Recently, an email went public that entrepreneur Elon Musk sent to Tesla employees. Although it was originally sent a few years ago, it reveals a lot about how communication is handled at Tesla, and the implications for other organizations – including churches, ministries, and nonprofits. Take a look and then think about how Musk’s philosophy could impact your organization. Here’s the email (which Tesla has verified was sent to all employees):
Subject: Communication Within Tesla
There are two schools of thought about how information should flow within companies. By far the most common way is chain of command, which means that you always flow communication through your manager. The problem with this approach is that, while it serves to enhance the power of the manager, it fails to serve the company.
Instead of a problem getting solved quickly, where a person in one department talks to a person in another department and makes the right thing happen, people are forced to talk to their manager who talks to their manager who talks to the manager in the other department who talks to someone on his team. Then the info has to flow back the other way again. This is incredibly dumb. Any manager who allows this to happen, let alone encourages it, will soon find themselves working at another company. No kidding.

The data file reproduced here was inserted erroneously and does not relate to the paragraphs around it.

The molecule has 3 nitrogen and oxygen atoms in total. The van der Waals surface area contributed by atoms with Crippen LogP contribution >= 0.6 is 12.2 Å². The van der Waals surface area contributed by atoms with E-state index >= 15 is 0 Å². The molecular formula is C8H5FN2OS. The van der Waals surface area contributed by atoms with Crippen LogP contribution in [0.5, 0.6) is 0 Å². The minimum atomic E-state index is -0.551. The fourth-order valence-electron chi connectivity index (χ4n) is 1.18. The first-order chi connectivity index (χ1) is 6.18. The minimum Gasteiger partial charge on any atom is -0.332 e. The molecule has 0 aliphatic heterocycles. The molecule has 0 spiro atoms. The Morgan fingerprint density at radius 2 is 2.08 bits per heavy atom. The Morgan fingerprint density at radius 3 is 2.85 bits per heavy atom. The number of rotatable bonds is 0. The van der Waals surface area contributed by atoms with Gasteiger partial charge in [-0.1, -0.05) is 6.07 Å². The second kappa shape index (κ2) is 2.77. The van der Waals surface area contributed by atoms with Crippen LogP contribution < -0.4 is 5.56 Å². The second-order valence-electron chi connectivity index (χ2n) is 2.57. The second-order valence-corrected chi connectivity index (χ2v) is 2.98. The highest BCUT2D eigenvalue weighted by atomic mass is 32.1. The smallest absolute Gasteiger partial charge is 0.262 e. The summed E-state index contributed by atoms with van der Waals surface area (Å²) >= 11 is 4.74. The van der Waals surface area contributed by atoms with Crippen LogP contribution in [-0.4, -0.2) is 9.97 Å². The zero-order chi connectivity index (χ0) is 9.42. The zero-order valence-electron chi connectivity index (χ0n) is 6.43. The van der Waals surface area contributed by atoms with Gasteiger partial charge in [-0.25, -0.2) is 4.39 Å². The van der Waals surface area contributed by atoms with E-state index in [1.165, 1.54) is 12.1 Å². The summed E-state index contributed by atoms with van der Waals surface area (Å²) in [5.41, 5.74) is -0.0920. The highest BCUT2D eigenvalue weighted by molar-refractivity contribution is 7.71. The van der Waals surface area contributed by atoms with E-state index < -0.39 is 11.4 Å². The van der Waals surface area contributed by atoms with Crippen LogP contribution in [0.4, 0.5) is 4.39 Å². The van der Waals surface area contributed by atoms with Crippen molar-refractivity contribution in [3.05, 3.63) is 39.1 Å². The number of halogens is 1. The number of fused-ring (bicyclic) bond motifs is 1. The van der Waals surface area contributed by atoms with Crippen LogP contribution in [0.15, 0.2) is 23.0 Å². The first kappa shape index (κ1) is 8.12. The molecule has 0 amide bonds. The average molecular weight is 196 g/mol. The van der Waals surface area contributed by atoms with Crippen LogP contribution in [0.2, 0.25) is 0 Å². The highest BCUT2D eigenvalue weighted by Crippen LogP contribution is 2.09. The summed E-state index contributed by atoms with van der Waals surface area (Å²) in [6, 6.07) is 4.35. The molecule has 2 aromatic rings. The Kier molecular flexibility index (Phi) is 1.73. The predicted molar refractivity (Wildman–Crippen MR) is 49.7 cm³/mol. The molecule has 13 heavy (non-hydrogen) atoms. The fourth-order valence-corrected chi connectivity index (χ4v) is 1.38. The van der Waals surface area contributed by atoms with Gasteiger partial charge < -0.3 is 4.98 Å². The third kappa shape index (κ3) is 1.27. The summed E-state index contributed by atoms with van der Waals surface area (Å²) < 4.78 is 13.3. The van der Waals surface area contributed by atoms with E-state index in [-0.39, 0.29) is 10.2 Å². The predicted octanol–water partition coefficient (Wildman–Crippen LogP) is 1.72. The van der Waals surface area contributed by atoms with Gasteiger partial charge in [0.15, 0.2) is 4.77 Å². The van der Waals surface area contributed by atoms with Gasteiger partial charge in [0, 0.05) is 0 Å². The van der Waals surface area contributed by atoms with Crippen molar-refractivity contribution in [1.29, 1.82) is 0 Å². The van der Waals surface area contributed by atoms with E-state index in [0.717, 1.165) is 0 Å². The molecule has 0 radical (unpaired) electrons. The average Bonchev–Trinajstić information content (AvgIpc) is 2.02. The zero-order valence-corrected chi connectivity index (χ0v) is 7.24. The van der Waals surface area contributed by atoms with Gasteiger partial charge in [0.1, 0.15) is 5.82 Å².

Anyone at Tesla can and should email/talk to anyone else according to what they think is the fastest way to solve a problem for the benefit of the whole company. You can talk to your manager’s manager without his permission, you can talk directly to a VP in another department, you can talk to me, you can talk to anyone without anyone else’s permission. Moreover, you should consider yourself obligated to do so until the right thing happens. The point here is not random chitchat, but rather ensuring that we execute ultra-fast and well. We obviously cannot compete with the big car companies in size, so we must do so with intelligence and agility.
One final point is that managers should work hard to ensure that they are not creating silos within the company that create an us vs. them mentality or impede communication in any way. This is unfortunately a natural tendency and needs to be actively fought. How can it possibly help Tesla for departments to erect barriers between themselves or see their success as relative within the company instead of collective? We are all in the same boat. Always view yourself as working for the good of the company and never your department.
I don’t really have to add anything, accept for the fact that Amazon’s Jeff Bezos still encourages employees to email him directly for his guidance – even with 450,000 global employees. So these extraordinary leaders must be on to something.
Have you ever worked in an organization that had hard and fast rules for communication between departments or employees? (And worse – silos.)